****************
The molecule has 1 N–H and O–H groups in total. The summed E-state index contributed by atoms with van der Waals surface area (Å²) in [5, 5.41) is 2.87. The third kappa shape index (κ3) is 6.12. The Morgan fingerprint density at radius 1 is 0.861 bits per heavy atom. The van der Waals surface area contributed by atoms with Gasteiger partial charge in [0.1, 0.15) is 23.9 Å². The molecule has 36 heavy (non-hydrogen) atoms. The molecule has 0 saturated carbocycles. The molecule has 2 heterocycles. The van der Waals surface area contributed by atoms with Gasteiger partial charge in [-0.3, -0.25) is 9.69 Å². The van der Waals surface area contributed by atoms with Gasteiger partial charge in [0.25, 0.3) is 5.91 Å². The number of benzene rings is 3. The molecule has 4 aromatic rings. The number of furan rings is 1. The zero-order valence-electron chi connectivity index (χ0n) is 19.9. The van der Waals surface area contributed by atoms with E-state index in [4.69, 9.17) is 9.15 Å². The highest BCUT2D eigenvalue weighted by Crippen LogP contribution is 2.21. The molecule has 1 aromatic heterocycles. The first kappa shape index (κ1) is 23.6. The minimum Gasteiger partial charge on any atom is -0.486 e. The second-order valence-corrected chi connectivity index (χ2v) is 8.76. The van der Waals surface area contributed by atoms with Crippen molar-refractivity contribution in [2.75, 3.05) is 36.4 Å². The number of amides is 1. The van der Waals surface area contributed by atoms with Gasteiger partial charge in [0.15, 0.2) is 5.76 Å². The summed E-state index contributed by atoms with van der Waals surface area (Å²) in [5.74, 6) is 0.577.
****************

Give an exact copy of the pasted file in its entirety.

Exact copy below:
The molecule has 1 N–H and O–H groups in total. The summed E-state index contributed by atoms with van der Waals surface area (Å²) in [5, 5.41) is 2.87. The third kappa shape index (κ3) is 6.12. The Morgan fingerprint density at radius 1 is 0.861 bits per heavy atom. The van der Waals surface area contributed by atoms with Gasteiger partial charge in [0.1, 0.15) is 23.9 Å². The molecule has 36 heavy (non-hydrogen) atoms. The molecule has 0 saturated carbocycles. The molecule has 2 heterocycles. The van der Waals surface area contributed by atoms with Gasteiger partial charge in [-0.3, -0.25) is 9.69 Å². The van der Waals surface area contributed by atoms with Gasteiger partial charge in [0.25, 0.3) is 5.91 Å². The number of benzene rings is 3. The molecule has 4 aromatic rings. The number of furan rings is 1. The zero-order valence-electron chi connectivity index (χ0n) is 19.9. The van der Waals surface area contributed by atoms with E-state index in [4.69, 9.17) is 9.15 Å². The highest BCUT2D eigenvalue weighted by Crippen LogP contribution is 2.21. The molecule has 1 aromatic heterocycles. The first kappa shape index (κ1) is 23.6. The minimum Gasteiger partial charge on any atom is -0.486 e. The second-order valence-corrected chi connectivity index (χ2v) is 8.76. The van der Waals surface area contributed by atoms with Crippen molar-refractivity contribution in [2.75, 3.05) is 36.4 Å². The number of amides is 1. The van der Waals surface area contributed by atoms with Gasteiger partial charge in [0.15, 0.2) is 5.76 Å². The summed E-state index contributed by atoms with van der Waals surface area (Å²) in [5.74, 6) is 0.577.